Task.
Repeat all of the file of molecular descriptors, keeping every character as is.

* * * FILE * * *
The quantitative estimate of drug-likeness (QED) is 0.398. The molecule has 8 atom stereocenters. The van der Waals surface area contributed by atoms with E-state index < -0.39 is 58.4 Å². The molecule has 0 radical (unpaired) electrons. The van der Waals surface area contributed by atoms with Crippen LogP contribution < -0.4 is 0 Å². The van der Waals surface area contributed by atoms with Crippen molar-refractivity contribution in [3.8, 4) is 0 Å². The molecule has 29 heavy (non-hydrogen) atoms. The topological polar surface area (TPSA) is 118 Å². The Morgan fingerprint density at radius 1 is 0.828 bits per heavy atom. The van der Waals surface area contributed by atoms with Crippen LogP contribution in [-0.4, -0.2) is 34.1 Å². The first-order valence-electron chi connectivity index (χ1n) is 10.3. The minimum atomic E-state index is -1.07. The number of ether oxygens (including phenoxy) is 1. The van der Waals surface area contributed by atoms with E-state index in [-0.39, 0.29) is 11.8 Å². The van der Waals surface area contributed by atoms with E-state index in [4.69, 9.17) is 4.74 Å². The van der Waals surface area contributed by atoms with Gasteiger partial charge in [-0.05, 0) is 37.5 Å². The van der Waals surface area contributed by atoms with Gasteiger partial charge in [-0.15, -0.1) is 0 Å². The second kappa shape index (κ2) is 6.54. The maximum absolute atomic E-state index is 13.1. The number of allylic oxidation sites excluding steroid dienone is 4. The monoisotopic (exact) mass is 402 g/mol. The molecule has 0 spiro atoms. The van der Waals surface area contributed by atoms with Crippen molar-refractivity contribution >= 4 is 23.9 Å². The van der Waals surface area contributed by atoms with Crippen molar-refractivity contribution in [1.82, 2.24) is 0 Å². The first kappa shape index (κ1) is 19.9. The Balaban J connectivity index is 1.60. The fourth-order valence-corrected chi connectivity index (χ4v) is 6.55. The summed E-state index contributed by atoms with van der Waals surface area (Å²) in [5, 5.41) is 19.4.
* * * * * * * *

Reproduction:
The quantitative estimate of drug-likeness (QED) is 0.398. The molecule has 8 atom stereocenters. The van der Waals surface area contributed by atoms with E-state index < -0.39 is 58.4 Å². The molecule has 0 radical (unpaired) electrons. The van der Waals surface area contributed by atoms with Crippen LogP contribution < -0.4 is 0 Å². The van der Waals surface area contributed by atoms with Crippen molar-refractivity contribution in [3.8, 4) is 0 Å². The molecule has 29 heavy (non-hydrogen) atoms. The topological polar surface area (TPSA) is 118 Å². The Morgan fingerprint density at radius 1 is 0.828 bits per heavy atom. The van der Waals surface area contributed by atoms with Crippen LogP contribution in [-0.4, -0.2) is 34.1 Å². The first-order valence-electron chi connectivity index (χ1n) is 10.3. The minimum atomic E-state index is -1.07. The number of ether oxygens (including phenoxy) is 1. The van der Waals surface area contributed by atoms with E-state index in [-0.39, 0.29) is 11.8 Å². The van der Waals surface area contributed by atoms with E-state index in [4.69, 9.17) is 4.74 Å². The van der Waals surface area contributed by atoms with Gasteiger partial charge in [-0.05, 0) is 37.5 Å². The van der Waals surface area contributed by atoms with Gasteiger partial charge in [-0.15, -0.1) is 0 Å². The second kappa shape index (κ2) is 6.54. The maximum absolute atomic E-state index is 13.1. The number of allylic oxidation sites excluding steroid dienone is 4. The monoisotopic (exact) mass is 402 g/mol. The molecule has 0 spiro atoms. The van der Waals surface area contributed by atoms with Crippen molar-refractivity contribution >= 4 is 23.9 Å². The van der Waals surface area contributed by atoms with Crippen molar-refractivity contribution in [1.82, 2.24) is 0 Å². The first kappa shape index (κ1) is 19.9. The Balaban J connectivity index is 1.60. The fourth-order valence-corrected chi connectivity index (χ4v) is 6.55. The summed E-state index contributed by atoms with van der Waals surface area (Å²) in [5, 5.41) is 19.4.